Clubs in the Premier League and Championship will be able to offer licensed standing areas in their stadiums from January 1 next year as part of a pilot programme.
The Sports Grounds Safety Authority (SGSA) set out the plans in a statement on Wednesday.
The introduction of designated safe standing areas would mean an end to the blanket ban on standing in the top two divisions of English football which has been in place for over 25 years.
Clubs must apply to be part of the ‘early adopter’ programme by October 6 and, if approved, will be able to operate a licensed standing area from New Year’s Day until the end of the season.
The SGSA said the project would be independently evaluated, with all other areas of the stadia remaining all-seater.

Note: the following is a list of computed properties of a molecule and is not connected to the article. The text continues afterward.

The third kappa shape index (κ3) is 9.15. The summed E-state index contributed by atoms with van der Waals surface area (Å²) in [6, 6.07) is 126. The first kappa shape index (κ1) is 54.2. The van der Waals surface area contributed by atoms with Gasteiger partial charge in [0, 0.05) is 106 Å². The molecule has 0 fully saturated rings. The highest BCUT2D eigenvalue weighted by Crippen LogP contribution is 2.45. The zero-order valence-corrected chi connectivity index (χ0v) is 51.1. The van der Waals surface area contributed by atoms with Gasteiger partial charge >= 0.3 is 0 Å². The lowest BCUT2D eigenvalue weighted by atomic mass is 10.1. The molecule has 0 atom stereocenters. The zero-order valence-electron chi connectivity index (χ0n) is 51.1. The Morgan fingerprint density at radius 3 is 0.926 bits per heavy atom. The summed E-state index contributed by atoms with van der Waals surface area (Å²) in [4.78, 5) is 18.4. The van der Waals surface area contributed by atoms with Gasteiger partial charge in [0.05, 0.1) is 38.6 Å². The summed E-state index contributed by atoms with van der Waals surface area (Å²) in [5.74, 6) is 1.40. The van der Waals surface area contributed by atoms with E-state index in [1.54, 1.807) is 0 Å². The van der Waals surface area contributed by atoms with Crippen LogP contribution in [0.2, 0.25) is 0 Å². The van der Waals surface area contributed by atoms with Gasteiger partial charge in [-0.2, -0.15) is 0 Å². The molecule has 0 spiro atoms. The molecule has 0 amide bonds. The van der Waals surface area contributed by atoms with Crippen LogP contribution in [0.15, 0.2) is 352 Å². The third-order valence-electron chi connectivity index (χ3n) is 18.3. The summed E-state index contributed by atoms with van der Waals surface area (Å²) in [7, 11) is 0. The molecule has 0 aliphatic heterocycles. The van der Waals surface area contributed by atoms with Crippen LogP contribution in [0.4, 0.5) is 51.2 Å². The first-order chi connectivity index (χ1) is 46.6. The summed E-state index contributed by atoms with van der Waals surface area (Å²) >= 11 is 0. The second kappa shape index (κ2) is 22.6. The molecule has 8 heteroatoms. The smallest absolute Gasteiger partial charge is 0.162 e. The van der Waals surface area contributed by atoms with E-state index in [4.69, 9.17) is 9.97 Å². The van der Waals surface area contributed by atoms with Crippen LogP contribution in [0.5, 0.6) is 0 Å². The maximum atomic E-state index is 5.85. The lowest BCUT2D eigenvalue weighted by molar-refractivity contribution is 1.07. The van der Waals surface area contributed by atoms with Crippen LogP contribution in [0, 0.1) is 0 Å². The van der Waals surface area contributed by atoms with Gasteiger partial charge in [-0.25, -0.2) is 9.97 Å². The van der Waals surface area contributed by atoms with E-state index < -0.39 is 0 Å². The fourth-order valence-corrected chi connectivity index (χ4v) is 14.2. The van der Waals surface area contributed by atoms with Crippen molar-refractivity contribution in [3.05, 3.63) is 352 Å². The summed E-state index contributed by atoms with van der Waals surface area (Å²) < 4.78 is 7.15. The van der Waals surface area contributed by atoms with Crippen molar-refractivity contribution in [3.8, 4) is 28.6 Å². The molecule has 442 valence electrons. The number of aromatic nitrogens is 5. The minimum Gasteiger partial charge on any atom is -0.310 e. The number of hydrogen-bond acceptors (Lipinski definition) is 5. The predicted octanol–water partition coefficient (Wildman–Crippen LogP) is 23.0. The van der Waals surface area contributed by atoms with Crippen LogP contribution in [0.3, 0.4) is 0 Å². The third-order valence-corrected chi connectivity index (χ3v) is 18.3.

Standing areas in what is now the Premier League and Championship were outlawed by legislation passed in the wake of the 1989 Hillsborough disaster, which led to the deaths of 97 Liverpool fans.
The introduction of the licensed standing areas follows a commitment by the Government in its 2019 General Election manifesto, and it is a move that has cross-party support.
Sports minister Nigel Huddleston said: “We have been clear that we will work with fans and clubs towards introducing safe standing at football grounds providing there was evidence that installing seating with barriers would have a positive impact on crowd safety.
“With independent research now complete, and capacity crowds back at grounds across the country, now is the right time to make progress. I look forward to hearing from clubs who wish to be part of our early adopters programme during the second half of this season.”